History – 17th Century Coaching Inn
Article written by Leonard P. Thompson (1946)
THE WHITE HORSE, at Stoke Ash, was built in 1647– that unhappy year when King Charles I, having surrendered to the Scots, was given up by them, and imprisoned. He escaped, was captured, and again imprisoned, at Carisbrooke. One cannot imagine that these painful events made very much impression on the inhabitants of slumberous Stoke Ash, or greatly interrupted the peaceful trend of their existence. Life had, after all, gone on pretty steadily ever since the Romans established Villa Faustini at nearby Thornham, and had created a burial ground opposite to the site on which The White Horse was built some centuries later. Not that the villagers of Stuart days where aware of this, for the Roman vessels containing calcined bones were not discovered until 1892. But we may be sure that a leisurely way of life was very much their ancient heritage.
Charles G Harper called The White Horse 'that pretty Inn', and, looking at it by and large, the description is fairly apt; but this Inn’s entrance porch, so strangely like that of a Church, is slightly incongruous. The interior of the place is quite fascinating, and the Bar-room has a distinct atmosphere of antiquity. This, however, is not its only attraction; for people who like to do odd things the Bar-room of The White Horse is defiantly the place to visit. For here the Parish-boundary runs along the centre of the Bar-counter; therefore the Bar-tender stands in one Parish, and pushes mugs of beer across the parish-boundary to customers standing in another parish. A companion is vastly intrigued at being served in this admittedly unusual fashion, so there must be something in it; for my own part, I was far too thirsty to bother.
Historically, the most interesting thing about Stoke White Horse is that it was the scene of the annual Petty Sessions for the Hiring and Retaining of Servants. These 'Hirings' were held in each Hundred of Suffolk every Michaelmas, and, as a matter of interest, a list of some of the Inns at which the Sessions were held is appended at the end of this account.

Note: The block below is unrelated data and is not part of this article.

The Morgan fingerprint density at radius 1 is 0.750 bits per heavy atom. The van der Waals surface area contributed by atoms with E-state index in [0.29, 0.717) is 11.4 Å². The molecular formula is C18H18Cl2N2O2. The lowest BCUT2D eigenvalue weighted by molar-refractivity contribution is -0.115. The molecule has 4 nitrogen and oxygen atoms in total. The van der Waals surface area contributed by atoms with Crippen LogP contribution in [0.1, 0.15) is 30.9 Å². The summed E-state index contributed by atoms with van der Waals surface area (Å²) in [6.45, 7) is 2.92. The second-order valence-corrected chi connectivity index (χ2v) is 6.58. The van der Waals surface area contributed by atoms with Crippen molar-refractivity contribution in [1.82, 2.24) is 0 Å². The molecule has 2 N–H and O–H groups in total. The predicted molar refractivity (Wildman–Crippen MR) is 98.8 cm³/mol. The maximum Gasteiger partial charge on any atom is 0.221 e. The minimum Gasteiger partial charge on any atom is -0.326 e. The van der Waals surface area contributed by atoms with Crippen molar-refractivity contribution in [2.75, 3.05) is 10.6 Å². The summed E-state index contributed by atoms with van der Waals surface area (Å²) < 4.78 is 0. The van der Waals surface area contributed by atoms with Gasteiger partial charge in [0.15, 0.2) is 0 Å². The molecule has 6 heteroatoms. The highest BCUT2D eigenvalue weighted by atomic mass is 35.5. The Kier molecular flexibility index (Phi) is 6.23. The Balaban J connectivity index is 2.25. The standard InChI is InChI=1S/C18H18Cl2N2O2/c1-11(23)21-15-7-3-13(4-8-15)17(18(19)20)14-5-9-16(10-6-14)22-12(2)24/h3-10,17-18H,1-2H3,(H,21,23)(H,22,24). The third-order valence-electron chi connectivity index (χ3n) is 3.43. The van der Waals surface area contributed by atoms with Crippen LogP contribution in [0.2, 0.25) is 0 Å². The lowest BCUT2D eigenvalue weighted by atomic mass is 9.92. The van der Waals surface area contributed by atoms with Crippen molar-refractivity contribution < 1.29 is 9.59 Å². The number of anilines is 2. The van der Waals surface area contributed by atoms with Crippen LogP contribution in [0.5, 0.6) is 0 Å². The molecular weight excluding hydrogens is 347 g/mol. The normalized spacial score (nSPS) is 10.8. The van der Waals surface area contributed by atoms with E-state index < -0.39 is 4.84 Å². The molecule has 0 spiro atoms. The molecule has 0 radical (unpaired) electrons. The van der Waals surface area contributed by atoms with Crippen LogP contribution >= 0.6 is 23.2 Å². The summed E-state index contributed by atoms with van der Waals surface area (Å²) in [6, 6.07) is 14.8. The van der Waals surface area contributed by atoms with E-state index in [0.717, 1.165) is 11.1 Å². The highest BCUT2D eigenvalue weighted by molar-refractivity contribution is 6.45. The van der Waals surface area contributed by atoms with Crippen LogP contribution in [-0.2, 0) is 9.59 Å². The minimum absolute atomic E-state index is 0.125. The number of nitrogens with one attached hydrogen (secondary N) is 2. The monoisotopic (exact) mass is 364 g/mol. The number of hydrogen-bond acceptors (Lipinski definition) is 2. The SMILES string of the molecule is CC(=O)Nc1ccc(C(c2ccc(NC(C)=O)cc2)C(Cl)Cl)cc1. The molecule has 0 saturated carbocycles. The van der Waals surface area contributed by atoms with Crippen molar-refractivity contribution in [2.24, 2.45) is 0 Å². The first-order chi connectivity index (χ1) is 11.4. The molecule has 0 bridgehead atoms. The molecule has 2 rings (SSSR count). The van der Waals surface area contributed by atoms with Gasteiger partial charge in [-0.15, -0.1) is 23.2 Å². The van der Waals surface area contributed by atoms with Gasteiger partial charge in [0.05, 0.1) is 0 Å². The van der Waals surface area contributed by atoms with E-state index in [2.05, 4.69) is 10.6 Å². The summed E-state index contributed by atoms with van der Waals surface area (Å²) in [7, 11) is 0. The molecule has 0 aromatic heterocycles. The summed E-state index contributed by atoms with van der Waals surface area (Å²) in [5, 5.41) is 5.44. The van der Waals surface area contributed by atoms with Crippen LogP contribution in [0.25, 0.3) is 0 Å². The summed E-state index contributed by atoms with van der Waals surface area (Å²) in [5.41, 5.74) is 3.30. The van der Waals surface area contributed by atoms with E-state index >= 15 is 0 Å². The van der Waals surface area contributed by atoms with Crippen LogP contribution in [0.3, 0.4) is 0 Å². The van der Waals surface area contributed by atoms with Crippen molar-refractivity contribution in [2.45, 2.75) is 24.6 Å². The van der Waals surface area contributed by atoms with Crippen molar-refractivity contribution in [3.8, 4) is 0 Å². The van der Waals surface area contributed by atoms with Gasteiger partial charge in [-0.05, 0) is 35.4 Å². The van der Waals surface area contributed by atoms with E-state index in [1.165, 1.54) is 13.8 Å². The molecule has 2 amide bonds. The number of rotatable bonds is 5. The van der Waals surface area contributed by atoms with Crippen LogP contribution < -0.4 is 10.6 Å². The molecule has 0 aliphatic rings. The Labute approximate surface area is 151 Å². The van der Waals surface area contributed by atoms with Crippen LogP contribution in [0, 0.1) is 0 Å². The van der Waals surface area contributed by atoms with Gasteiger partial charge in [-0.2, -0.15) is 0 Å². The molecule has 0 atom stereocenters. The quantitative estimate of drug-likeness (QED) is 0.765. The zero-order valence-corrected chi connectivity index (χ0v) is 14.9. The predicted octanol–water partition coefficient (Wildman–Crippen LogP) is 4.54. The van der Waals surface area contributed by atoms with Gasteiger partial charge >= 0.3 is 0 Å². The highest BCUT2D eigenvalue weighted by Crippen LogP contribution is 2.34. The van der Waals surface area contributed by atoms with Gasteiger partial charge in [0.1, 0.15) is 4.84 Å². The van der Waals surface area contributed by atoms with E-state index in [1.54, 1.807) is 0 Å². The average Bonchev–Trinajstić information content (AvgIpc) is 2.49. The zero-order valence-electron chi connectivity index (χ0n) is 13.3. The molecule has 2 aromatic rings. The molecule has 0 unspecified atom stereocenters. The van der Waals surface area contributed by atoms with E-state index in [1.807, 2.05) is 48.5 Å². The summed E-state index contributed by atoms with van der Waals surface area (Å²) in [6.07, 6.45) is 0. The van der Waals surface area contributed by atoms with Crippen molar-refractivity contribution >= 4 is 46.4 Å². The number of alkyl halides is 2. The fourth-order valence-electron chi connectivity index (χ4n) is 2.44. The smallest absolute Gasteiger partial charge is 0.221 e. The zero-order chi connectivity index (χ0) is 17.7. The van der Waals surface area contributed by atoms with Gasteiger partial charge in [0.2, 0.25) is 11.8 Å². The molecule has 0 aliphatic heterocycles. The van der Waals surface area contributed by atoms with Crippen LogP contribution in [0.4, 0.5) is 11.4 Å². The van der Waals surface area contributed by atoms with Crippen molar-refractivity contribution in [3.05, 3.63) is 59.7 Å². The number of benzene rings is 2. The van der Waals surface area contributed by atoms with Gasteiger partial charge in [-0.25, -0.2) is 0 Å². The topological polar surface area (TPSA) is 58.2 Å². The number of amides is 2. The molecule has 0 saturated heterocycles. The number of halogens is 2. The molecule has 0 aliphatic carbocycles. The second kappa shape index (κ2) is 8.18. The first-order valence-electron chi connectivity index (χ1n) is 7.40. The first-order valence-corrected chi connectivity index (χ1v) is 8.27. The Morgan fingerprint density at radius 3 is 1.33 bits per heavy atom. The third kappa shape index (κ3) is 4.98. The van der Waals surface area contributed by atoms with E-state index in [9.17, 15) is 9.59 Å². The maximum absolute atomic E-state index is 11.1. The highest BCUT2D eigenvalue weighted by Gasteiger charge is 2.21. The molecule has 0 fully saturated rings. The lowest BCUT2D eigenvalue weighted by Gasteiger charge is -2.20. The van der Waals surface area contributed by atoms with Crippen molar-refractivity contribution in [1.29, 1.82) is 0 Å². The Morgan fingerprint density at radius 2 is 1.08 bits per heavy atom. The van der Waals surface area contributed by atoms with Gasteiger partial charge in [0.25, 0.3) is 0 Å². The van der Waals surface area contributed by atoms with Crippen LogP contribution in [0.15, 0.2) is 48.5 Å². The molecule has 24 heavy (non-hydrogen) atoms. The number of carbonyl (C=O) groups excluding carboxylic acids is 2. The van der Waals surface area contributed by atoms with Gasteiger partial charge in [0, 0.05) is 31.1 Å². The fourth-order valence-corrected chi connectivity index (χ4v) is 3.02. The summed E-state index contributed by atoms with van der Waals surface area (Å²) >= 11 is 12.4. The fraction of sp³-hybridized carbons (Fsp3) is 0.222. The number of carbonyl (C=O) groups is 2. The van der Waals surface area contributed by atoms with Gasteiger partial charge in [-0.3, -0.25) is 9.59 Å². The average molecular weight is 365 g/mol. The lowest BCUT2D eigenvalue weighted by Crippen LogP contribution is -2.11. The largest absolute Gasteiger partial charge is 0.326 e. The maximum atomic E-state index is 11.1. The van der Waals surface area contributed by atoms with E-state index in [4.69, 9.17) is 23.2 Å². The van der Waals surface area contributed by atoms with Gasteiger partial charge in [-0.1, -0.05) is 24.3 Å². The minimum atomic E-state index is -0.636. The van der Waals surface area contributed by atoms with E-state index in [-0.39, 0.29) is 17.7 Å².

The custom originated in certain old Acts of Parliament, which prescribed that ploughmen and other agricultural workers should be hired to serve for a full year and not merely from day to day. It appears, however, to have gradually embraced servants of all kinds, and by the middle of the 18th century the custom was generally observed throughout the country.
The day, time and place of each 'Hiring' were fixed by the Chief Constable, and the date invariably chosen for the Hartismere Sessions was October the 11th. On that day, therefore, the servants would assemble at The White Horse, and stand in a row whilst the formality of Hiring was observed. The whole business was probably little more than an almost farcical formality, and most of the servants would merely be re-engaged by their old masters. Such of them as were open to fresh engagement stood with a straw in their mouths. A servant’s hiring having been duly observed and completed, he was handed a small sum of money which was supposed to make the contract binding, but this again was merely a polite formality.
The legal ceremony over, the serious business of the day began. First, the assembled servants sat down to dinner, after which 'The lads brought in the lasses when the amusement began, and it is acknowledged that coarseness, if not something worse prevailed.' *
* The New Suffolk Garland, compiled by John Glyde, Junior. (1866)